var url_names = new Array("hits.org","awaken.org","bianca.com");

 var a_url;



Next, we loop through the array, opening each URL and waiting for the user to click on the alert OK button:

for (var loop = 0; loop <url_names.length; loop++)

 {



   // make the name of a url, for example http://www.hits.org/

   a_url = "http://www." + url_names[loop] + "/";



   // open a window

   var new_window=open(a_url,"new_window","width=300,height=300");



   // wait for the click

   alert("hit ok for the next site");



 }

 

There are a few interesting things in this loop. First, note that the loop goes from 0 to something called url_names.length. Putting .length after the name of an array tells you how many elements are in the array. Remember, however, that this number is not the same as the index number of the last element in an array. If an array has three elements, its length is 3 but its last element is array[2]. This is because the first element of an array is array[0]. If you’re getting errors like “object not found” and there’s an array in your code, you may well have mixed up the index number of the array element with the overall number of elements in the array.

You might have noticed that putting a .length at the end of an array looks a lot like finding a property of an object. Well, that’s because arrays actually are objects and length is one of the array’s properties.

The other sign that arrays are objects is that you create a new array using the new command. In the above example, url_names = new Array("blah","blah"...) actually says, “make a new array and make url_names a reference to it.” In general, that’s how you create a new instance of an object. We won’t be going much deeper into objects for this set of lessons, so, for now, just keep in mind that if you see the word “new” being used in this way, you’re looking at an object being created.

The first line in the loop just creates a variable that holds a string.

 a_url = "http://www." + url_names[loop] + "/";

The first time into the loop, the value of the variable loop is 0. The first element in the url_names array is the string "hits.org". So, during the first time in the loop, the variable a_url will equal the string "http://www.hits.org/".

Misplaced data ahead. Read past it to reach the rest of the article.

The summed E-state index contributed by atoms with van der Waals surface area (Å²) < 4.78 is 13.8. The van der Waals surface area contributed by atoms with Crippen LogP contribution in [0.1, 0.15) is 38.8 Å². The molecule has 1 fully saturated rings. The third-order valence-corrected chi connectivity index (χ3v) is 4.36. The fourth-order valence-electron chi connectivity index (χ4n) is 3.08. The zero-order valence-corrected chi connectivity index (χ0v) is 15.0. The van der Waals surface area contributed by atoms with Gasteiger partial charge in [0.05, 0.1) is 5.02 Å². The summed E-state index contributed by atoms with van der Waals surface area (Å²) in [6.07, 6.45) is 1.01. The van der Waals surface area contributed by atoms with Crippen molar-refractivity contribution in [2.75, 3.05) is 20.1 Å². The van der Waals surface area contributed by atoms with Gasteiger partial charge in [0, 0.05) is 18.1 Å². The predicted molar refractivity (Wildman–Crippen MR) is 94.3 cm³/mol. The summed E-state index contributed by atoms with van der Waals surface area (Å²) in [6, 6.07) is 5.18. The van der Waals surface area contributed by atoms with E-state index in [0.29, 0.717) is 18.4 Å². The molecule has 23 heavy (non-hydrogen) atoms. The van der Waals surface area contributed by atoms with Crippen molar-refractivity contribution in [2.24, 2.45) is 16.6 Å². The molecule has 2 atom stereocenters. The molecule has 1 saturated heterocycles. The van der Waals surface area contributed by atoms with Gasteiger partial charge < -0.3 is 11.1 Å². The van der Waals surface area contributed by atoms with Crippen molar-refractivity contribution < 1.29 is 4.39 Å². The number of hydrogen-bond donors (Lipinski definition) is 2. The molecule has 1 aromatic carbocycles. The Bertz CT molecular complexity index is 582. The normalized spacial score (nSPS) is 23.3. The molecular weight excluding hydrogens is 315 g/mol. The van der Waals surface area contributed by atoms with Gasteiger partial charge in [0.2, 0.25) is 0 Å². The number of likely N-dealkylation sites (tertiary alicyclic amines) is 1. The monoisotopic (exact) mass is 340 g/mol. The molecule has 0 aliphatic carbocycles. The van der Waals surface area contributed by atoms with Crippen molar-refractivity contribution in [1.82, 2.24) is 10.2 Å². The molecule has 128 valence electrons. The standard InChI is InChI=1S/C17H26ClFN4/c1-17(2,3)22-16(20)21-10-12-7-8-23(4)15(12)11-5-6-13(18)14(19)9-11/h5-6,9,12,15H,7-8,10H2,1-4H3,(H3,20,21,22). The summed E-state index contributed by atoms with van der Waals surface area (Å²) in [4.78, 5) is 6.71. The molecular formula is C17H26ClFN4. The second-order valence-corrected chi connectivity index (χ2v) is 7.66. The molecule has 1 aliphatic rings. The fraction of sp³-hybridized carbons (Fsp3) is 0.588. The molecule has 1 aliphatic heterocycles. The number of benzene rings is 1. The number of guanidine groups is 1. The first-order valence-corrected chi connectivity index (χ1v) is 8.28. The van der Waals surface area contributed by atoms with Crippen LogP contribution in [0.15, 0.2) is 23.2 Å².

The next line of the loop opens a window with that URL.

 var new_window=open(a_url,"new_window","width=300,height=300");

Because each time we open the window we give it the same name, we won’t get multiple windows. If we had left out the name "new_window" we would have opened a different window each time we went through the loop.

The third line of the loop simply throws up an alert box and waits for the user to hit the OK button.

There are more uses for arrays than just holding strings. In fact, it turns out that arrays run throughout the JavaScript Document Object Model.

Arrays in the Document Object Model

This example is going to use image swapping to show how arrays are woven into the DOM. Try the example, view source, and read on.

Here’s the JavaScript that’s in the onClick="" in the link:

 var change=prompt('Change which image (0 or 1)?',''); window.document.images[change].src='three.jpg';

The first line gets a number and the second line does the change. In the past, we changed images using something like this:

 document.image_name.src = 'some_image.gif';

In order to do this, each image has to be named. If you don’t know the name of an image that you want to swap, but you know its order on the HTML page, you can refer to the image by its DOM number. The first image in an HTML document is document.images[0], the second is document.images[1], and so on. If you want to know how many images are in a document, you can find out by checking the length of the images array:document.images.length. For instance, if you wanted to change all the images on your page to a spacer GIF, you could do this:

 for (var loop = 0; loop <

 document.images.length; loop++)

 {

 	document.images[loop].src = 'spacer.gif';

 }

Spiffy, huh?

OK, there’s one more part of JavaScript syntax you need to know before you can consider yourself a full-fledged programmer: functions. Once we cover functions, we’ll do a few exercises, and then I’ll give you your homework for this lesson.

On to functions.

Functions

Functions are the last bit of basic programming you need to know before you can understand and perform your own serious JavaScripting. All programming languages have functions. Functions, or subroutines, as they’re sometimes called, are bits of JavaScript that you can call over and over without having to rewrite them every time.

Let’s say you were trying to teach yourself to speed read and you wanted to sprinkle a long text with links which, when hit, would tell you the current time.

Click here for an example.

Here’s the JavaScript that does this:

 <a href="#" onClick="

   var the_date = new Date();